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pected of writing them at last, in 1734, he avowed the fourth, and claimed the honour of a moral poet.

In the conclusion it is sufficiently acknowledged, that the doctrine of the Essay on Man" was received from Bolingbroke, who is said to have ridiculed Pope, among those who enjoyed his confidence, as having adopted and advanced principles of which he did not perceive the consequence, and as blindly propagating opinions contrary to his own. That those communications had been consolidated into a scheme regularly drawn, and delivered to Pope, from whom it returned only transformed from prose to verse, has been reported, but can hardly be The Essay plainly appears the fabric of a poet; what Bolingbroke supplied could be only the first principles; the order, illustration, and embellishments, must all be Pope's.

full fraught, together with a fancy fertile of original combinations, and at once exerted the powers of the scholar, the reasoner, and the wit. But his knowledge was too multifarious to be always exact, and his pursuits too eager to be always cautious. His abilities gave him a haughty confidence, which he disdained to conceal or mollify; and his impatience of opposi tion disposed him to treat his adversaries with such contemptuous superiority as made his readers commonly his enemies, and excited against the advocate the wishes of some who favoured the cause. He seems to have adopted the Roman emperor's determination, oderint dum metuant; he used no allurements of gentle language, but wished to compel rather than persuade.



His style is copious without selection, and forcible without neatness; he took the words that presented themselves; his diction is coarse and impure; and his sentences are unmeasured.

He had, in the early part of his life, pleased himself with the notice of inferior wits, and corresponded with the enemies of Pope. A letter was produced, when he had perhaps himself forgotten it, in which he tells Concanen, "Dryden, I observe, borrows for want of leisure, and Pope for want of genius; Milton out of pride, and Addison out of modesty." And when Theobald published "Shakspeare," in opposition to Pope, the best notes were supplied by Warburton.

These principles it is not my business to clear from obscurity, dogmatism, or falsehood; but they were not immediately examined; philosophy and poetry have not often the same readers; and the Essay abounded in splendid amplifications and sparkling sentences, which were read and admired with no great attention to their ultimate purpose; its flowers caught the eye, which did not see what the gay foliage concealed, and for a time flourished in the sunshine of universal approbation. So little was any evil tendency discovered, that, as innocence is unsuspicious, many read it for a manual of piety.

But the time was now come when Warburton

Its reputation soon invited a translator. It was first turned into French prose, and after-was to change his opinion; and Pope was to wards by Resnel into verse. Both translations find a defender in him who had contributed so fell into the hands of Crousaz, who first, when much to the exaltation of his rival. he had the version in prose, wrote a general censure, and afterwards reprinted Resnel's version, with particular remarks upon every paragraph.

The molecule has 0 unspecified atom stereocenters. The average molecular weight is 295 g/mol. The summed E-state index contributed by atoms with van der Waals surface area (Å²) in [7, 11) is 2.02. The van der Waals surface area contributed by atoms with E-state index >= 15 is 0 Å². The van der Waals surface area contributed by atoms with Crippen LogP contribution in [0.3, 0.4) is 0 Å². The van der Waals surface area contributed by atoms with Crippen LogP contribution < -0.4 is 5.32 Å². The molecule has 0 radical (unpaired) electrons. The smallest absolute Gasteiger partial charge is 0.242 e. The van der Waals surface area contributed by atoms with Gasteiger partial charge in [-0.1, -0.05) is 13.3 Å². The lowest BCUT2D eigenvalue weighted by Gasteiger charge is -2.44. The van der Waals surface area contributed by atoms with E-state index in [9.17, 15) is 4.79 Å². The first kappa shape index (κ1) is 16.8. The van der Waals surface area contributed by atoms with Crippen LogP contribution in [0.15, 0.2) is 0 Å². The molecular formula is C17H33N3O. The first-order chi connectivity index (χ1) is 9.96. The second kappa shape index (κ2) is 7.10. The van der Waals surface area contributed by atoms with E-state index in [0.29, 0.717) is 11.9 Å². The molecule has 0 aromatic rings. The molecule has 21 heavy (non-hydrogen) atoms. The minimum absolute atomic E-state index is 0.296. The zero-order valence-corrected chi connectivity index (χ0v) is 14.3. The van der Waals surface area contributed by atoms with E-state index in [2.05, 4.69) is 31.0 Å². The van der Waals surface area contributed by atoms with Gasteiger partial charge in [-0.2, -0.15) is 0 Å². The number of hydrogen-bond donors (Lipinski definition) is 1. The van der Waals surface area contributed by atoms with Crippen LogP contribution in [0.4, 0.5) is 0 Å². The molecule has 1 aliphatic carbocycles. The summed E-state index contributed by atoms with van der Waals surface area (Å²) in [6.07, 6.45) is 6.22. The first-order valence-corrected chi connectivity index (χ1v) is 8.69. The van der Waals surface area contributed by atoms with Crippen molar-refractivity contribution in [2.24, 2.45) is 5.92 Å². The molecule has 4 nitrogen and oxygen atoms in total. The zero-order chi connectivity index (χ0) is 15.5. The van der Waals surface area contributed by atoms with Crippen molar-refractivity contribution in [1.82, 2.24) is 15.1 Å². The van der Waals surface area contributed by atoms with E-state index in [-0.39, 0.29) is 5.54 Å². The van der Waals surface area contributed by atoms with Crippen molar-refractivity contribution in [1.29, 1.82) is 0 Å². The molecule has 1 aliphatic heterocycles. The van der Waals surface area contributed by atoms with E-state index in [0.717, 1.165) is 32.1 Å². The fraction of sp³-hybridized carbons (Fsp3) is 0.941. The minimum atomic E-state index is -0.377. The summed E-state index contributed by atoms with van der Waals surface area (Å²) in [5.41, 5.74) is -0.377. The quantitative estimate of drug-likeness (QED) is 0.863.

About this time Warburton began to make his appearance in the first ranks of learning, He was a man of vigorous faculties, a mind fervid and vehement, supplied by incessant and unlimited inquiry, with wonderful extent and variety of knowledge, which yet had not oppressed his imagination nor clouded his perspicacity. To every work he brought a memory]

The arrogance of Warburton excited against him every artifice of offence, and therefore it may be supposed that his union with Pope was censured as hypocritical inconstancy; but surely to think differently at different times, of poetical merit, may be easily allowed. Such opinions are often admitted, and dismissed, without nice examination. Who is there that has not found reason for changing his mind about questions of

Crousaz was a professor of Switzerland, eminent for his treatise of Logic and his "Examen de Pyrrhonisme;" and, however little known or regarded here, was no mean antagonist. His mind was one of those in which philosophy and piety are happily united. He was accus-greater importance? tomed to argument and disquisition, and perhaps was grown too desirous of detecting faults; but his intentions were always right, his opinions were solid, and his religion pure.

Warburton, whatever was his motive, undertook, without solicitation, to rescue Pope from the talons of Crousaz, by freeing him from the imputation of favouring fatality, or rejecting revelation, and from month to month continued a vindication of the "Essay on Man," in the lite

of Letters."

His incessant vigilance for the promotion of piety disposed him too look with distrust upon all metaphysical systems of theology, and allrary journal of that time, called "The Republic schemes of virtue and happiness purely rational; and therefore it was not long before he was persuaded that the positions of Pope, as they terminated for the most part in natural religion, were intended to draw mankind away from revelation, and to represent the whole course of things as a necessary concatenation of indissoluble fatality; and it is undeniable, that in many passages a religious eye may easily discover expressions not very favourable to morals or to liberty.